Are charities protected by the energy price cap?
There is no energy price cap for charities. With energy prices rising exponentially, some charities mistakenly presume they are protected by the price cap. We explain why this isn’t the case and what charities can do to mitigate against price increases.
Charities are often more familiar with domestic energy, and don’t always appreciate there is a considerable difference to business energy. All energy supplies that are not for a domestic property (house or flat), fall under business/commercial energy.
And business energy has slightly different ‘rules’ than domestic energy.
The most pertinent difference in the current climate, is that business energy is not protected by the cap. Therefore, a charity won’t receive any protection from the energy price cap either. Along with churches and village halls for example.
Check Ofgem’s website for more information on the price cap.
The cost to charities if they don’t act
Charities who presume they are protected by the price cap, understandably think they should take the advice offered to households. This is not to switch at the end of their gas or electricity contract. Instead, they sit on the variable rate they are move to.
This is the problem. The variable rate for charities and businesses is not protected by the price cap.
The current price cap was set by Ofgem in early February, to start on 1 April. Unfortunately, in between these dates, Russia invaded Ukraine. The war has understandably pushed wholesale energy prices to even higher levels. Higher than prices in early February when Ofgem calculated the price cap for April.
Current energy prices then, in the business and charity sector, are much higher than the price cap. With no energy price cap for charities, your organisation will be completely exposed to very even higher energy prices when your contract ends.
No energy price cap for charities – don’t get caught out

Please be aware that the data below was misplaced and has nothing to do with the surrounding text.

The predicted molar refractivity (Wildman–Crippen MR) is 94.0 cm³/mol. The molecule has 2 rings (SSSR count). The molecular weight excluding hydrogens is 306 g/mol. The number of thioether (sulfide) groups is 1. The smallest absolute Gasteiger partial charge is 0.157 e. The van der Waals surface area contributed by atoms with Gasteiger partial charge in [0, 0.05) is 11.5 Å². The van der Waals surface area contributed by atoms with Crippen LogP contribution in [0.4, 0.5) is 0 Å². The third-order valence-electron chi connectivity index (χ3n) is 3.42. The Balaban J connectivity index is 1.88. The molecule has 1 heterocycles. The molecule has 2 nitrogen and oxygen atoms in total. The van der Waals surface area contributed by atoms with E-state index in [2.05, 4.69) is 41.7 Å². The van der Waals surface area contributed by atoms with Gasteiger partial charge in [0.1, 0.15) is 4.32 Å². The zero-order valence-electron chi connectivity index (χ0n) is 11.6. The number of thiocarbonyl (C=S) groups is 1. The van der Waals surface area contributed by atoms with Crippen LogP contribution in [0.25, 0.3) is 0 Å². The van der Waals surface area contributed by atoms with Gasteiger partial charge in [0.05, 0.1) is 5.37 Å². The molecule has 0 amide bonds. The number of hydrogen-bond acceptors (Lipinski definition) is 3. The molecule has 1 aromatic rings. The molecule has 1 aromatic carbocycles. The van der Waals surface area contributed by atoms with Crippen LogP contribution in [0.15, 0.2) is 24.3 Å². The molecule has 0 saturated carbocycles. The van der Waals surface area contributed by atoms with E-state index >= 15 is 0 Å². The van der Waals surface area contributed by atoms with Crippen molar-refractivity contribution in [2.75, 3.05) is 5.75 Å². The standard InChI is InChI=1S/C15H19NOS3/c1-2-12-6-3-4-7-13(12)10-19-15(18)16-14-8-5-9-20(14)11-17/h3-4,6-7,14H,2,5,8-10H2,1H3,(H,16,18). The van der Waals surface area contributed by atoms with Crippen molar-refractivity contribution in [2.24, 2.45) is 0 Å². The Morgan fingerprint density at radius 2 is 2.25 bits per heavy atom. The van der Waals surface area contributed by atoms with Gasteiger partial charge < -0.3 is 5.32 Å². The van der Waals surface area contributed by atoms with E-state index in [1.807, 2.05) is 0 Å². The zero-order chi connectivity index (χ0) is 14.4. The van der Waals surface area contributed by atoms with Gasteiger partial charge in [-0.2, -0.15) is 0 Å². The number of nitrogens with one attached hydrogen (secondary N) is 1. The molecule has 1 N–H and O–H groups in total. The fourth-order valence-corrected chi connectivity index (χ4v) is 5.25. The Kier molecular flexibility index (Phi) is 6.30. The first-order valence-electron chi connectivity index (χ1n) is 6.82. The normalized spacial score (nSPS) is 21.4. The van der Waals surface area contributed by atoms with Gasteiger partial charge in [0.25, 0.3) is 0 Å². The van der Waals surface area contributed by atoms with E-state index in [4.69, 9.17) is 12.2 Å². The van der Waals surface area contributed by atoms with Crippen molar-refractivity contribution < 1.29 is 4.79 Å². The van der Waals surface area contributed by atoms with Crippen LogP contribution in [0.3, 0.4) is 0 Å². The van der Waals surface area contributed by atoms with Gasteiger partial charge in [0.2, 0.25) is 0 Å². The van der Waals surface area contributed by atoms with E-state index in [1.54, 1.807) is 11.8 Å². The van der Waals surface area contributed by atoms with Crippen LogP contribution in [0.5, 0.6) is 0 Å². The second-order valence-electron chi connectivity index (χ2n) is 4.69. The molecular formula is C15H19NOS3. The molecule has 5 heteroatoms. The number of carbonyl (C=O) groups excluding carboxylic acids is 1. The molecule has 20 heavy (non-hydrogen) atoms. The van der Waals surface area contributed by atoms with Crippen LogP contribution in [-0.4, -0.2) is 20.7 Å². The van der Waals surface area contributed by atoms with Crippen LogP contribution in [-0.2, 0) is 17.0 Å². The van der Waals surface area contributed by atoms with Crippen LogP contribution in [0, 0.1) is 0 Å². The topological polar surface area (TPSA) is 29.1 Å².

For example, a charity has an energy contract ending on 30 June 2022. The charity presumes they have no option but to move to the variable rate provided by their energy company on 1 July.
The charity will be unaware that all the electricity (or gas) they use throughout July will be charged at a much higher rate.
Now, you may think that even energy prices protected by the price cap are clearly going to be higher than usual anyway. This is very true. However, variable rates on business energy contracts are considerably higher than those you come across for domestic energy.
This is another significant difference between business and domestic sectors.
And the charity in question will not be aware of the level of new energy charges until they receive their electricity bill for July.
Which will be sometime in August.
And they may receive bills on a quarterly basis.
In which case they won’t see a bill until October.
And even then, will a charity who aren’t necessarily ‘on the ball’ when it comes to energy costs, realise their variable rate is much higher than the price cap?
How much more will charities have to pay for energy?
As mentioned earlier, variable rates for businesses and charities are much higher than domestic. Even more so in the current climate.
Don’t forget, the April price cap was set prior to the war in Ukraine, when wholesale energy was lower – although still very high of course, due to the energy crisis. Therefore, the price cap was set based on lower wholesale prices.
With no energy price cap for charities, a charity will pay the current cost of electricity which is much higher than the price cap.
Variable rates then, for the charity sector are eye watering at the time of writing (April 2022).
A typical variable rate for electricity in the charity sector will be around 50p per kWh. Although we have seen some energy companies setting their variable rates even higher.
One supplier told a customer their variable rate would be a whopping £1 per kWh. And £4 per day. To be clear, that is £1 for each unit of electricity, not the daily standing charge.
What can charities do?
Have a plan, don’t leave it until the end of your contract. You may hope energy prices fall in the next few months, and you can get a ‘deal’ later in the year.
The trouble with leaving this until the last month, is you are stuck with prices available then. The situation in Ukraine might escalate even further, and more sanctions could be introduced on oil and gas. If prices rise, there aren’t really any other viable options.
Of course, energy prices might fall back as well. But given the industry consensus just before the war was that prices could remain high for a couple of years, certainly throughout 2022, you may prefer to look at tying something up sooner.
We work with energy prices day in, day out.
Call us for clarity, we monitor the markets, work with around 25 energy companies and can advise accordingly. When to fix, how long for – and all completely independent. We will outline the options. And you decide as a charity, which you feel more comfortable proceeding with.
Depending how long you decide to fix for, we can also get in touch when the markets are looking favourable for you following contract.
Call us on 020 3372 6517 for information and a chat about your charity’s situation.
See how we help charities with their energy contracts.